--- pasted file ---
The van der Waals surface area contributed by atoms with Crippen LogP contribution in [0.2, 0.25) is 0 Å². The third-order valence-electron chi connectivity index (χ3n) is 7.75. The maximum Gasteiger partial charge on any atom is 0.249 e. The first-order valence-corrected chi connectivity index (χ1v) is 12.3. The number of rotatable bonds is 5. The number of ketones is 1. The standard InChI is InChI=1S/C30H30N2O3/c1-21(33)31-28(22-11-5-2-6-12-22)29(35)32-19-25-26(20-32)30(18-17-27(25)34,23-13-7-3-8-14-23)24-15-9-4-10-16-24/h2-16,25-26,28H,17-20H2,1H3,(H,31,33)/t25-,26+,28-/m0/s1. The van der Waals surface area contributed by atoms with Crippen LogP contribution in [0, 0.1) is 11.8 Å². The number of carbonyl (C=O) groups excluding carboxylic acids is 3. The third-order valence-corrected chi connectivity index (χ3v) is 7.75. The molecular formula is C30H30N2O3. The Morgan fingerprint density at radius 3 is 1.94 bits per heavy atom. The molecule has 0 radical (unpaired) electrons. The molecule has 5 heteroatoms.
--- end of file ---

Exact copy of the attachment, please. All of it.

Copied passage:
The van der Waals surface area contributed by atoms with Crippen LogP contribution in [0.2, 0.25) is 0 Å². The third-order valence-electron chi connectivity index (χ3n) is 7.75. The maximum Gasteiger partial charge on any atom is 0.249 e. The first-order valence-corrected chi connectivity index (χ1v) is 12.3. The number of rotatable bonds is 5. The number of ketones is 1. The standard InChI is InChI=1S/C30H30N2O3/c1-21(33)31-28(22-11-5-2-6-12-22)29(35)32-19-25-26(20-32)30(18-17-27(25)34,23-13-7-3-8-14-23)24-15-9-4-10-16-24/h2-16,25-26,28H,17-20H2,1H3,(H,31,33)/t25-,26+,28-/m0/s1. The van der Waals surface area contributed by atoms with Crippen LogP contribution in [0, 0.1) is 11.8 Å². The number of carbonyl (C=O) groups excluding carboxylic acids is 3. The third-order valence-corrected chi connectivity index (χ3v) is 7.75. The molecular formula is C30H30N2O3. The Morgan fingerprint density at radius 3 is 1.94 bits per heavy atom. The molecule has 0 radical (unpaired) electrons. The molecule has 5 heteroatoms.